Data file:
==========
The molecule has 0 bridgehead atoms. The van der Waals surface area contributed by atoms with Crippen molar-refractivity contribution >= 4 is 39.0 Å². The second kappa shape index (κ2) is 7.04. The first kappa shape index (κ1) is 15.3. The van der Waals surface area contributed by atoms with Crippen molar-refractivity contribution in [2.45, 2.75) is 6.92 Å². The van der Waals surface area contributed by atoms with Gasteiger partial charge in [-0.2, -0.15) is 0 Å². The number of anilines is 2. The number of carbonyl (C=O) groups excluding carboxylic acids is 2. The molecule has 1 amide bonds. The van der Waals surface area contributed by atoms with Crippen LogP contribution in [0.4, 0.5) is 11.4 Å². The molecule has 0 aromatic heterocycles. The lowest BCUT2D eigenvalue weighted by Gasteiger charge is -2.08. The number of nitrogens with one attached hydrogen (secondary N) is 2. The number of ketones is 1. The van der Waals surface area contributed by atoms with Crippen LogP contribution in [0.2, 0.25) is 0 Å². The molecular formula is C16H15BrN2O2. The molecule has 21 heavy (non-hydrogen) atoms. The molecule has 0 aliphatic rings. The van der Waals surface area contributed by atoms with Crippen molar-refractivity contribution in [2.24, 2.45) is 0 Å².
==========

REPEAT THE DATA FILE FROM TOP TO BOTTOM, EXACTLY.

The molecule has 0 bridgehead atoms. The van der Waals surface area contributed by atoms with Crippen molar-refractivity contribution >= 4 is 39.0 Å². The second kappa shape index (κ2) is 7.04. The first kappa shape index (κ1) is 15.3. The van der Waals surface area contributed by atoms with Crippen molar-refractivity contribution in [2.45, 2.75) is 6.92 Å². The van der Waals surface area contributed by atoms with Gasteiger partial charge in [-0.2, -0.15) is 0 Å². The number of anilines is 2. The number of carbonyl (C=O) groups excluding carboxylic acids is 2. The molecule has 1 amide bonds. The van der Waals surface area contributed by atoms with Crippen LogP contribution in [0.4, 0.5) is 11.4 Å². The molecule has 0 aromatic heterocycles. The lowest BCUT2D eigenvalue weighted by Gasteiger charge is -2.08. The number of nitrogens with one attached hydrogen (secondary N) is 2. The number of ketones is 1. The van der Waals surface area contributed by atoms with Crippen LogP contribution in [0.2, 0.25) is 0 Å². The molecular formula is C16H15BrN2O2. The molecule has 21 heavy (non-hydrogen) atoms. The molecule has 0 aliphatic rings. The van der Waals surface area contributed by atoms with Crippen molar-refractivity contribution in [2.24, 2.45) is 0 Å².